Related Topics
Madame ProustReview - Madame Proust
A Biography
by Evelyne Bloch-Dano
University Of Chicago Press, 2007
Review by Tony O'Brien
Nov 11th 2008 (Volume 12, Issue 46)

"For a long time I would go to bed early." While Proust's protagonist and alter ego Marcel lay awake listening to the sound of a distant train or watching the play of shadows on his wall, his thoughts were on his mother. In the first pages of his novel Proust's reader is introduced to the memories of a middle aged man as a young child. Marcel aches for the good night kiss he has been denied, and already we have a character whose life is intimately entwined with that of his mother, who hates to be apart from her, and who in turn focuses her life on her son; his fragilities, his illnesses, his sometimes contrary character, and his genius. As Proust's novel shadows his real life relationships the reader gets to see a mother and son whose lives revolve around each other. This vicarious introduction to Jeanne Proust (nee Weil) can only take us so far, and in her biography of Madame Proust Evylene Bloch-Dano traces the life of the remarkable Jeanne, placing that life in the context of the turbulent events of nineteenth century France, and of the emotional turmoil surrounding her older son.

Madame Proust. A Biography was first published in French in 2004 winning Bloch-Dano the Prix Renaudot. Bloch has previously published a biography of Zola's wife (Madame Zola -1998) and is perhaps making something of a specialty of the lives of the female intimates of French male authors. Alice Kaplan's 2007 translation of Madame Proust provides a welcome resource for Proust's many anglophile readers, and a useful companion to the several biographies of Proust that also touch on the life of his mother. The book is approachable to those who have not read, or have not completed Proust's novel, but some acquaintance with the novel is indispensable if the full import of Jeanne Weil's life is to be appreciated. Tadié's biography of Proust (Marcel Proust. A Life) is recommended by some as preparation for the Recherche, and it contains an excellent background to the Weil family, but Bloch-Dano, with the scope of a full biography at her disposal, goes much further. Her book is a sensitive and engaging portrayal of maternal love, and of Jeanne Weil. Proust's novel is a constant feature of Blach-Dano's work, and she makes many footnoted references to it. Her account of many of the events of Jeanne Weil's life relies partly on her own description, and partly on her analysis of how these events appear in the Recherche.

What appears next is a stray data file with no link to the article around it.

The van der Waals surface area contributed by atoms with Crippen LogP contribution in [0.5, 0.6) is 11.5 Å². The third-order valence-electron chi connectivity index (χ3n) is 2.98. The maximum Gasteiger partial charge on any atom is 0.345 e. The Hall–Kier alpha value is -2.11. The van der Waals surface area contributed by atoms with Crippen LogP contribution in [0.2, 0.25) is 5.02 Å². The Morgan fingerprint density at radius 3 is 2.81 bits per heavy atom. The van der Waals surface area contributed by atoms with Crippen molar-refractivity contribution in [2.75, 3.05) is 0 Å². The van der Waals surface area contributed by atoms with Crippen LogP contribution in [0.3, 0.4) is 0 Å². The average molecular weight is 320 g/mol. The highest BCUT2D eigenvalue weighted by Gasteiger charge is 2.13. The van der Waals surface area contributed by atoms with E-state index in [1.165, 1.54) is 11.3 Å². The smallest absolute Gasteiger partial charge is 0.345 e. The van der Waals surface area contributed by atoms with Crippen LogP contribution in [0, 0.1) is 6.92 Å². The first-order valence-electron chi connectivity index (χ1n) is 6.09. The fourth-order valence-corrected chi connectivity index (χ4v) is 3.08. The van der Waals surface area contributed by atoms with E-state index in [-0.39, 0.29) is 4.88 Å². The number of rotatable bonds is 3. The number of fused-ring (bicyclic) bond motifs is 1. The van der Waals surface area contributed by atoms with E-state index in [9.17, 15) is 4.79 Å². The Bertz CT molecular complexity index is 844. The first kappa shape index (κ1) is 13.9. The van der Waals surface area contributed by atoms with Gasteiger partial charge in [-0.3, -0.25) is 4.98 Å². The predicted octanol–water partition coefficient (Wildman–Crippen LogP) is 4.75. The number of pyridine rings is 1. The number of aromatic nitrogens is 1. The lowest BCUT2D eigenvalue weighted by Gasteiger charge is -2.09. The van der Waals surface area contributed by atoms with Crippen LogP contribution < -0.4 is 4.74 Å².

It might seem then, that the object of this biography is as much Proust as it is his mother, but this would be misleading. Bloch-Dano discusses Weil's family life in detail, including the time before meeting her future husband Adrien Proust, whose social circle and tastes were very different from her own. Here, one can read of the influence of the rather more austere Adrien on Jeanne, and of her devotion to the three Prousts in her life, Adrien, Marcel, and her second son, Robert. Adrien Proust was a public health physician, devoted to his work, and highly regarded. In Bloch-Dano's account, this was an arranged marriage which grew into a loving relationship. Each had room for their own interests, Adrien in medicine, Jeanne in literature and translation. Jeanne's devotion to her family, and her domestically arranged life, shouldn't be read through a twentyfirst century lens; she manages to work within the patriarchy of the times without conceding her own values or interests. Adrien was a sound custodian of the wealth that came with his marriage to Jeanne, and his success as a doctor meant the family were well off. Jeanne had plenty of that most valuable of commodities, time. A devoted reader herself from childhood, she fostered the same quality in the young Proust, another personal characteristic readers of the Recherche will recognize from Proust's descriptions of his frequent retreat into the written word. Although she did not receive a university education, not at all unusual for the times, Jeanne Weil was well educated and proficient in English and German. It was her command of English, much better than that of her son, that enabled Proust's translation into French of Ruskin's The Bible of Amiens and Sesame and Lilies. In an interesting commentary on the place of Adrien Proust in his son's life, Bloch-Dano relates how following Adrien's sudden death in 1903, Jeanne exhorted Proust to complete his translations of Ruskin in memory of his father. When his translation of The Bible of Amiens was published in 1904 it carried an affectionate dedication to Adrien.